A Full-Proof Operation
Summary: Two local men stir up a new business -- a vodka distillery. Reporter: Jon Delano, KDKA Channel 2 Airtime: 3 minutes, 6 seconds on Aug. 22 Visuals: * Inside a buzzing distillery full of very large stainless-steel vats. * One of the vodka-makers hand-labeling bottles of the finished product. Highlights: * When anchor Ken Rice announces, "A new vodka hit liquor stores today. It's made with Pennsylvania potatoes." * When Delano explains, "Well, Ken, I admit I did try a little sample or two of that vodka, but I'm gonna leave the heavy drinking to others. Let me just say that vodka-making was once very popular among Eastern Europeans here in the Pittsburgh area, particularly Poles and Russians. But that long ago disappeared after Prohibition back in the 1920s. In fact, nobody was making vodka at all in Pennsylvania until these two men, aided by a state economic-development grant, decided to give it a try." * When Delano clarifies, "No, it's not some illegal moonshine operation. ... And it's in a Glenshaw glass warehouse. Inspired by microbreweries, Prentiss Orr came up with the idea." * When Orr, a PR man, says: "I've never been a beer drinker, and I thought, ‘Oh, why wouldn't somebody make a great vodka ... ?'" * When his partner, Barry Young, a pharmacist, explains, "A lot of the calculations and um, science behind it translated nicely from pharmacy to liquor-making." Delano asks, incredulously, "Drugs?" Young answers, "Correct. Yes. Drugs to alcohol." * When Delano reveals, "Without swallowing, Orr samples each batch at least 25 times." * When Delano adds, "While most vodkas are made with grains, potato vodka is unique, says Orr." Orr elaborates, "I've tried many, many vodkas and what always appealed to me was that extra sweetness, ah, that you get ... that you don't find from other vodkas." * Delano's conclusion: "Boyd & Blair vodka is not cheap. ... [I]t's selling for around 29 bucks in the state stores. ... Since it's handmade by just these two guys, don't expect to find a whole lot of bottles on liquor shelves." What We Learned: Prohibition was one fucked-up time. And alcohol actually is a drug. Unanswered Question: Are they offering free samples? News Value: 7. Delano not only deftly takes us for a tour and explains the science behind the booze, but makes it more than just a promotional video by giving us some local history. At the same time, he manages to make his somewhat dry interview subjects interesting.
We Now Paws For This Important News Flash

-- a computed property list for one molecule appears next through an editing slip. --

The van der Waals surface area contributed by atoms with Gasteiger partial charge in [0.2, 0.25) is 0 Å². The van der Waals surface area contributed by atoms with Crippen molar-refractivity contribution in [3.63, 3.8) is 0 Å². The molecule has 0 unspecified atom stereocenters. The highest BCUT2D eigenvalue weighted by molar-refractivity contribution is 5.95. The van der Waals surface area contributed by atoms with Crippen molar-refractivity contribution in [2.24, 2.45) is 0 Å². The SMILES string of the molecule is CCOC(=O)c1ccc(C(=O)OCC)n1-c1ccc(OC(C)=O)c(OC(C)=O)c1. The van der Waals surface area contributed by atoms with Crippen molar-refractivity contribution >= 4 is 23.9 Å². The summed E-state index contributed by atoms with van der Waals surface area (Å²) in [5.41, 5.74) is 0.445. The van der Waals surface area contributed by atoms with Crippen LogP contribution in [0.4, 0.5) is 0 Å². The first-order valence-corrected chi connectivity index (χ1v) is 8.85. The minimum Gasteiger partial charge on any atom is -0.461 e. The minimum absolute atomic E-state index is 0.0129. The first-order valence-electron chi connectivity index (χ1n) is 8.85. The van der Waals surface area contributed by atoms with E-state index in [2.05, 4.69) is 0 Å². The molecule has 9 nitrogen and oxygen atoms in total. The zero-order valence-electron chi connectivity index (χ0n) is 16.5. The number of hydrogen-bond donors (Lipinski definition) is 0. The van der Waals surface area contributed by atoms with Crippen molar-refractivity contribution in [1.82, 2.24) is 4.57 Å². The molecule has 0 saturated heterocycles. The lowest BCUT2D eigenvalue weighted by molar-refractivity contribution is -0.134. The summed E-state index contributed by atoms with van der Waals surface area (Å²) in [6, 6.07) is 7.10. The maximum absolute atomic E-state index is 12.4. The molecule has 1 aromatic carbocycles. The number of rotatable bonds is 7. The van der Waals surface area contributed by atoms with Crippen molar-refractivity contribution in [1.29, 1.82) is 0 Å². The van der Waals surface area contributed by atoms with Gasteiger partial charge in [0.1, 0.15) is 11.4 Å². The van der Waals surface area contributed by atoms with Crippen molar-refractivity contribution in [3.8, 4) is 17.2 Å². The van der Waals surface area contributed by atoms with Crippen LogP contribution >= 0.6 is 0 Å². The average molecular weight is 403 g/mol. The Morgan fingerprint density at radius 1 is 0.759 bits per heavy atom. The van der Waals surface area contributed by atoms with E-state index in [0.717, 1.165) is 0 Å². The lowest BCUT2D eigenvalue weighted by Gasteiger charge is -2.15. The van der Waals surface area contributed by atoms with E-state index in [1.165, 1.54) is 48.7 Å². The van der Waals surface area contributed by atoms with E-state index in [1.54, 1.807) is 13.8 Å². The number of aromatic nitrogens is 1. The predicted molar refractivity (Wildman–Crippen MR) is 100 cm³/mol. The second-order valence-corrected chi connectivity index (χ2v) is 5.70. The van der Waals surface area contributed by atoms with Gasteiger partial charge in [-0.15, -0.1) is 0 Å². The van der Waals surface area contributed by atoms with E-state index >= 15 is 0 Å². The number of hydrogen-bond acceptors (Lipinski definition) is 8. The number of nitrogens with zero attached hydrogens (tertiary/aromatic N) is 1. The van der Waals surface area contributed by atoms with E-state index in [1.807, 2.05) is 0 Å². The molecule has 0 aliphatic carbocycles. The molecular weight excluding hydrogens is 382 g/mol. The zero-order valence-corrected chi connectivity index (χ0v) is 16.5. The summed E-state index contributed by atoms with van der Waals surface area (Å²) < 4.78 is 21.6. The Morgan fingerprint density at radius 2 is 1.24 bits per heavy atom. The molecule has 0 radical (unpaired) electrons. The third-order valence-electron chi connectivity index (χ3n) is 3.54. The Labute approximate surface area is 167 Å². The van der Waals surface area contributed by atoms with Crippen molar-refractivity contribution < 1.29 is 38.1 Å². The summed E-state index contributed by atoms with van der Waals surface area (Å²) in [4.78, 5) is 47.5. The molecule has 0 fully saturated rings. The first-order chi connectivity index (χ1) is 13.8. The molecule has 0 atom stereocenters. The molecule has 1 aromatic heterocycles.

Summary: Beware! Beware! The black bear is everywhere! (In Indiana County.) Reporter: Trina Orlando, KDKA Channel 2 Airtime: 2 minutes, 20 seconds on Aug. 22 Visuals: * Pictures of black bears spotted around the area over the summer. Highlights: * When anchor Ken Rice begins, "It's not all that uncommon to see bears in Western Pennsylvania, but more and more bears seem to be coming out of the woodwork in some local areas, and they're getting a little too close for comfort for some people." * When Orlando states, "This is generally the time of year for black bear sightings here in Indiana County, but this is no ordinary year. Game Commission officials say black bear sightings this year have more than doubled." * When she narrates, "When [this man and his wife] are working in the garden outside their Black Lick Township home, seeing a black bear is nothing out of the ordinary." * When the Black Lick man vividly describes a bear encounter: "He walked across the yard down over the hill, so I got in my truck and I drove down over the hill, and I watched him go across the yard -- there's a guard rail down there at the Township Building -- he got up and stood up on it for a little bit, lookin' for somethin' to eat, went across the road, started up across the field, then he come over and crossed the other road, went out across, and finally went up into the woods." * When a PA Game Commission officer informs us, "Traditionally in the years past, if I might get 20, 25 calls a year it was average. In the last couple of months, we've averaged almost 50 complaints … and that's really up." * When Orlando says, "Game Commission officers say there are several possible reasons for the spike in bear sightings, one of which is new development." She adds, "The Game Commission says black bears generally won't harm people. [The Black Lick resident] says he doesn't mind seeing a black bear from time to time, but knows first-hand they can be a nuisance." The man talks about the mess bears make with garbage. What We Learned: This is a great story -- for a cub reporter. Unanswered Question: Are people just spotting the same bear over and over again? News Value: 2. Grrrowl. I really want to know where this proverbial "woodwork" is that rice speaks of. Because I'd like to burn it!